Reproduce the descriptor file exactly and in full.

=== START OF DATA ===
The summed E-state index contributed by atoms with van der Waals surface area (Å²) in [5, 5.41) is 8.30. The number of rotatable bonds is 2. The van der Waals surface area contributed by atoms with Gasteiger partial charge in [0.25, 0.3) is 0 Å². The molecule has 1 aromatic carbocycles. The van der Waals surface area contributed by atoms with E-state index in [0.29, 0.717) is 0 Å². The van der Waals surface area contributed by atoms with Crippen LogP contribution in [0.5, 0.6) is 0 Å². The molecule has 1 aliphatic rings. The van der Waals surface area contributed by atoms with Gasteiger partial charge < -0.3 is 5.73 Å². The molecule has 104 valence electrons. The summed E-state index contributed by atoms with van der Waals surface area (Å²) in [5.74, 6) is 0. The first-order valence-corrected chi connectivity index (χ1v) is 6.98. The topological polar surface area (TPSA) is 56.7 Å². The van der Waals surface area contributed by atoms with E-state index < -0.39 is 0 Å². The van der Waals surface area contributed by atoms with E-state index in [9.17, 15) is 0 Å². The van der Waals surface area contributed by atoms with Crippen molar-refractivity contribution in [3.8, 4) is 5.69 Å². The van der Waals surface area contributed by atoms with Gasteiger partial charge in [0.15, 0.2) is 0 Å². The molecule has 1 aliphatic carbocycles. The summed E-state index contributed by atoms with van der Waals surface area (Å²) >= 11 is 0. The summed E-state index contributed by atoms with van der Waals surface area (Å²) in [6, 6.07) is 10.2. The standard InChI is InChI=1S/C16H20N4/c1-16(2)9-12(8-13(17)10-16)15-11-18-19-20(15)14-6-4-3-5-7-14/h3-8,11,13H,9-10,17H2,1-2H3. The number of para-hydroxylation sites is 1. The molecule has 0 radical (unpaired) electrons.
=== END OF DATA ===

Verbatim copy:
The summed E-state index contributed by atoms with van der Waals surface area (Å²) in [5, 5.41) is 8.30. The number of rotatable bonds is 2. The van der Waals surface area contributed by atoms with Gasteiger partial charge in [0.25, 0.3) is 0 Å². The molecule has 1 aromatic carbocycles. The van der Waals surface area contributed by atoms with E-state index in [0.29, 0.717) is 0 Å². The van der Waals surface area contributed by atoms with Crippen LogP contribution in [0.5, 0.6) is 0 Å². The molecule has 1 aliphatic rings. The van der Waals surface area contributed by atoms with Gasteiger partial charge < -0.3 is 5.73 Å². The molecule has 104 valence electrons. The summed E-state index contributed by atoms with van der Waals surface area (Å²) in [5.74, 6) is 0. The first-order valence-corrected chi connectivity index (χ1v) is 6.98. The topological polar surface area (TPSA) is 56.7 Å². The van der Waals surface area contributed by atoms with E-state index < -0.39 is 0 Å². The van der Waals surface area contributed by atoms with E-state index in [9.17, 15) is 0 Å². The van der Waals surface area contributed by atoms with Crippen molar-refractivity contribution in [3.8, 4) is 5.69 Å². The van der Waals surface area contributed by atoms with Gasteiger partial charge in [0.15, 0.2) is 0 Å². The molecule has 1 aliphatic carbocycles. The summed E-state index contributed by atoms with van der Waals surface area (Å²) >= 11 is 0. The summed E-state index contributed by atoms with van der Waals surface area (Å²) in [6, 6.07) is 10.2. The standard InChI is InChI=1S/C16H20N4/c1-16(2)9-12(8-13(17)10-16)15-11-18-19-20(15)14-6-4-3-5-7-14/h3-8,11,13H,9-10,17H2,1-2H3. The number of para-hydroxylation sites is 1. The molecule has 0 radical (unpaired) electrons.